A few strong to severe t-storms possible through early this evening; rainfall reports from Thursday PM-Friday AM

Rainfall reports from around the Northland for July 25-26, 2019

Note: Totals listed below are for the 24 hour period ending at 7 AM Friday, July 26.

Source: https://www.weather.gov/dlh/

  • Embarrass: 0.78 inch
  • Grand Marais: 0.72 inch
  • 10 W Gunflint Lake: 0.70 inch
  • Brainerd: 0.70 inch
  • Babbitt: 0.67 inch
  • 25 E Ely: 0.42 inch
  • 3 E Orr: 0.41 inch
  • 2 E Celina: 0.37 inch
  • Kabetogama: 0.27 inch
  • Wolfridge ELC: 0.23 inch
  • International Falls: 0.19 inch
  • Hibbing: 0.13 inch
  • Floodwood: 0.11 inch
  • 4 E Island Lake: 0.09 inch
  • Duluth Airport: 0.06 inch

A perfect example of how scattered the thunderstorms were that hit parts of the Northland Thursday afternoon into Friday morning (see image below)

Note: The 3 white circled areas on the map indicate rainfall totals of a half inch or more, and yes, once again Duluth and Superior missed out on most of the rain with only a few light rain showers hitting the city early Friday morning.

There is a slight risk for severe thunderstorms through early this evening in northeast Minnesota and far northern Wisconsin, the risk area is generally along and east of a line from Orr to Chaffey.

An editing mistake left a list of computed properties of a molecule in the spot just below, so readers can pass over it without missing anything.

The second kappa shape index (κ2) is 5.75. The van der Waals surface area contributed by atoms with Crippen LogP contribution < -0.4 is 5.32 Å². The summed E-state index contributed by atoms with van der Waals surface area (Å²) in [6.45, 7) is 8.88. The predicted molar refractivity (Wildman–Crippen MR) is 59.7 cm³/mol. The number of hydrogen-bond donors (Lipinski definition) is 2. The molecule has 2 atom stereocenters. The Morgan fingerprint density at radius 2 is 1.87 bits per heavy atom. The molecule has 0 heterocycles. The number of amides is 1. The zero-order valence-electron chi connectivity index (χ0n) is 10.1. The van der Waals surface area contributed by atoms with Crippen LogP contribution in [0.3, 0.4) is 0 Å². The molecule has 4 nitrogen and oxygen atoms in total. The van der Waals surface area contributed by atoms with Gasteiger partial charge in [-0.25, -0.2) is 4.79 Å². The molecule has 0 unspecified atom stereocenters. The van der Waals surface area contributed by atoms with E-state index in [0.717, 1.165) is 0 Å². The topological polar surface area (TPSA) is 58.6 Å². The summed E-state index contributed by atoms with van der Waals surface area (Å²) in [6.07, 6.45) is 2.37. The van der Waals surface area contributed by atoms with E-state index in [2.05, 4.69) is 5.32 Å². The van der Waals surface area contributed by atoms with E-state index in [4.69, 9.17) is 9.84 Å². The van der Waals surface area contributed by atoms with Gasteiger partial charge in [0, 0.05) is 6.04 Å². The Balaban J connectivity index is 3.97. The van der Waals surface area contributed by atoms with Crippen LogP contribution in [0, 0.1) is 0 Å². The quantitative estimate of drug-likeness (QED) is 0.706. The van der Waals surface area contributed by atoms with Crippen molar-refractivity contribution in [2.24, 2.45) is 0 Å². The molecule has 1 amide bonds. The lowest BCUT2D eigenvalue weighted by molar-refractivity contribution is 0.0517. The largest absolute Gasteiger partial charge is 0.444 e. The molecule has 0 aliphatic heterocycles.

A marginal risk for severe thunderstorms in the dark green shaded area on map.

General thunderstorms in the light green shaded area on map.

Hazards in the slight and marginal risk areas include

  • Large hail up to ping pong ball size (1.50 inch)
  • Damaging wind gusts to 60 mph
  • A tornado or two possible

Goes-16 mid level water vapor satellite loop from Friday morning shows a rather strong upper level system moving east out of southern Manitoba province, this feature combined with a cold front moving east out of west-central Minnesota could help to produce a few showers and thunderstorms in parts of the Northland by late this afternoon.

Source: https://weather.cod.edu

Convergence near a cold front and ahead of an upper low approaching from the W-NW should be enough to get a few thunderstorms to pop up through early this evening.

Thunderstorms that develop will have an unstable airmass to work with including

  • CAPE 1000-2000 J/kg
  • Strong winds aloft 40-50 knots
  • Shear of 30-50 knots

Note: Mid level lapse rates don’t look overly impressive today (less than 7.0 c/km) otherwise the ingredients look favorable for storm organization later today with a few strong to severe thunderstorms, and with the favorable shear in place, isolated supercells could develop.

12z NAM-WRF model radar forecast valid from 2 PM to 10 PM Friday.

This model does show a broken line or two of potentially severe thunderstorms moving east-southeast across parts of northeast Minnesota and northwest Wisconsin later this afternoon into early this evening. Stay Weather Aware!

Tim

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